Ted loved hanging out with his buddies. Soon, a plate of nachos or hot wings would appear, and they would devour it. He always left the Kasino feeling full, a little tuned up and grateful for the friends in his life. It wasn't always this way. A few years ago, he was a successful stockbroker in Seattle with a bad marriage and a medical report that demanded a change. He had worked the jet set life, making a ton of money and rarely sleeping more than four hours a night. His company expected 80-hour work weeks and vacation was a luxury usually offered only during the holidays when nobody else was working. His wife, Stephanie, loved the huge house and the money his job provided. Unfortunately, she also loved his neighbor Brad with an equal amount of alacrity. He had caught them in a compromising position outside the pool shed one afternoon when he had cut out of work early. At that point, he had reached his breaking point. High blood pressure, high cholesterol, high stress and not much to look forward to. That was when he took a road trip and drove through Stanley, Idaho. Its magnificent mountains, roaring rivers and the smell of pine all grabbed him deep in his soul and pulled him in. He got a divorce, quit his job, sold everything he owned and moved. He had plenty of money in the bank, owned a nice little house by the river, and more importantly was at peace. He had lost forty pounds, and driving the snow plow allowed him to listen to pod casts and other things that renewed his soul rather than tearing it apart. He was happy.
He motioned for the waitress to come over to the table and ordered a plate of super nachos and an order of cheesy fries. His friends all nodded their approval. Alan looked up at one of the many television sets mounted along the wall.
"Man, I am looking forward to the Raiders and Denver game this Sunday. You all going to be able to make it?"
Everyone nodded. Sunday football at the Kasino was a weekend standard in Stanley. Even when Old Man Winter showed up in full vigor, everyone made it to watch the games, especially when there was a good match up. Nobody seemed to favor any one team, except Fred, who always wore his Cheese Head when the Packers were playing. Everyone else seemed to just enjoy the atmosphere and the games.
"I was thinking," Tommy said in between gulps of beer. "That we should start a fantasy football league. I hear it is pretty fun. My buddy at the highway department does one and he says it is a hoot. We could call ourselves the Four Amigos."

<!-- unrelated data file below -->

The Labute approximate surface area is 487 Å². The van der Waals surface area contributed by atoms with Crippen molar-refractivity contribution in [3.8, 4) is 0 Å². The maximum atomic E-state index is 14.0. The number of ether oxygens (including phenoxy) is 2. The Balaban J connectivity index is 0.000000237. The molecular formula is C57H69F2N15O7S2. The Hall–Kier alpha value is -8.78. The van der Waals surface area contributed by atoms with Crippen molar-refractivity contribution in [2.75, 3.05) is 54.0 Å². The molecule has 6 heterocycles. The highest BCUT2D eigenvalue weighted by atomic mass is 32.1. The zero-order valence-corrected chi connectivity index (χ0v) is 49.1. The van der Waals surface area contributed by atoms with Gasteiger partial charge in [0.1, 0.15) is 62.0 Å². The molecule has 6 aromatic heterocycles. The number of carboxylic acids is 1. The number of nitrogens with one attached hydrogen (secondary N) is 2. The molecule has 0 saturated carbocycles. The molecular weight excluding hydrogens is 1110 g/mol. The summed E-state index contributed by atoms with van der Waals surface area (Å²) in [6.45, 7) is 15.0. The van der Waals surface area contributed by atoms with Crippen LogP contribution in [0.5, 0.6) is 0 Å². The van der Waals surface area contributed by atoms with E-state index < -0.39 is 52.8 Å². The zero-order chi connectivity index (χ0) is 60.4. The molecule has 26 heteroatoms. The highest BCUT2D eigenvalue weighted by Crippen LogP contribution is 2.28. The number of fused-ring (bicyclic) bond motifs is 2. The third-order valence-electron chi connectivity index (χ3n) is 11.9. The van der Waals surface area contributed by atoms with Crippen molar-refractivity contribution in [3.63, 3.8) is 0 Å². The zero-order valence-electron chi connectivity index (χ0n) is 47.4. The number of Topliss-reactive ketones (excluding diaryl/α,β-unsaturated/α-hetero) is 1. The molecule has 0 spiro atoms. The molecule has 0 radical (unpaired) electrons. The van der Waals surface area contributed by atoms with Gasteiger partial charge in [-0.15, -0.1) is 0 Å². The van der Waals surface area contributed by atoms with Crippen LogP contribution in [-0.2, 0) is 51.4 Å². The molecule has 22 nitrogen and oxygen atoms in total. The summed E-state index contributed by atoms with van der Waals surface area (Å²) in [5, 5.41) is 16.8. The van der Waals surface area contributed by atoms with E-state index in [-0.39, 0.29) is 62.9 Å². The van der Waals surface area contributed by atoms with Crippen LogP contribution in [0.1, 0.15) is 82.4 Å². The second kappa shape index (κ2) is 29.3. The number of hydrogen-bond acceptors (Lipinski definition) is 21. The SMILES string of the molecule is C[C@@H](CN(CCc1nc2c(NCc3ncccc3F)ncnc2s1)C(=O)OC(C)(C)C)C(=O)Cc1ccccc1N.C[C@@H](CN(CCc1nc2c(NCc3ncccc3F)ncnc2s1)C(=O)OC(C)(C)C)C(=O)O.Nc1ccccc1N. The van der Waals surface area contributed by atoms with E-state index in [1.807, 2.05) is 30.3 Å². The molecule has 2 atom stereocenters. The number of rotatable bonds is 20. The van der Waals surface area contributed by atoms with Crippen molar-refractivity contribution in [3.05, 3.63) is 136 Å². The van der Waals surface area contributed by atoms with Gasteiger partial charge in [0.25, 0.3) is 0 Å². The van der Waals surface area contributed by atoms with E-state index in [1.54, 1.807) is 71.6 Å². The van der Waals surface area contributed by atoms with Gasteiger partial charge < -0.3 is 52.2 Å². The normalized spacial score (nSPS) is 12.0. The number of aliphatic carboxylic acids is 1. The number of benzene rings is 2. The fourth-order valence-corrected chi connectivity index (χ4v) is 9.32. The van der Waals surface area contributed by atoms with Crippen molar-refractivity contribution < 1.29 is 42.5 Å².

"Fred will just draft Packers players," Ted said with a grin.
"I probably would! Best team on planet Earth," Fred said with a look daring anyone to argue. Nobody did. To tell the truth seeing him wearing that ridiculous cheese head was worth hearing him brag about his team.
The nachos came and everyone dug into the fragrant pile of chips, cheese, ground beef and jalapenos. Another cheesy aroma hit as a plate of fries, covered in liquid cheese, arrived at the table. Conversation was forgotten as hands flew and napkins crunched. After a few minutes, Tommy addressed the group.
"Hey, you all see the Powerball is now at 150 million bucks?"
"Yeah", said Fred, "That is sure a lot of money."
"A man could sure be happy with all that bread," said Alan. "He could retire, enjoy life, and do whatever he wanted, with whomever he wanted."
"I would move to Maui," quipped Fred. "Anywhere that is warm and there is no snow."
"I would go to Best Buy in Boise and buy the biggest tv they had." said Tommy.
"Maybe even a new laptop."
The men started a new conversation about all the things they would do with the money if they won; all the ways it would make them happy and all the amazingly extravagant items they would fill their Amazon shopping cart with. Everyone except Ted. He looked around at all his friends. He thought about his job plowing the roads of one of the most beautiful towns he had ever seen. He thought about Redfish Lake and how clear the water was. He thought about Mary, the teller at the bank, who had agreed to go on a date with him this Friday. He had a feeling about her and the way she smiled at him. He thought about his house with no mortgage that overlooked the river. Frozen or not, it was a wonderful thing to look at over a cup of hot coffee. He thought about how he woke up and it didn't feel like someone was stepping on his chest. He thought about eating more of these amazing nachos and maybe getting a salad as well. Kasino made a wonderful bleu cheese dressing. He decided he probably wasn't going to buy a Powerball ticket this week. No, the way he saw it, he had already won the lottery.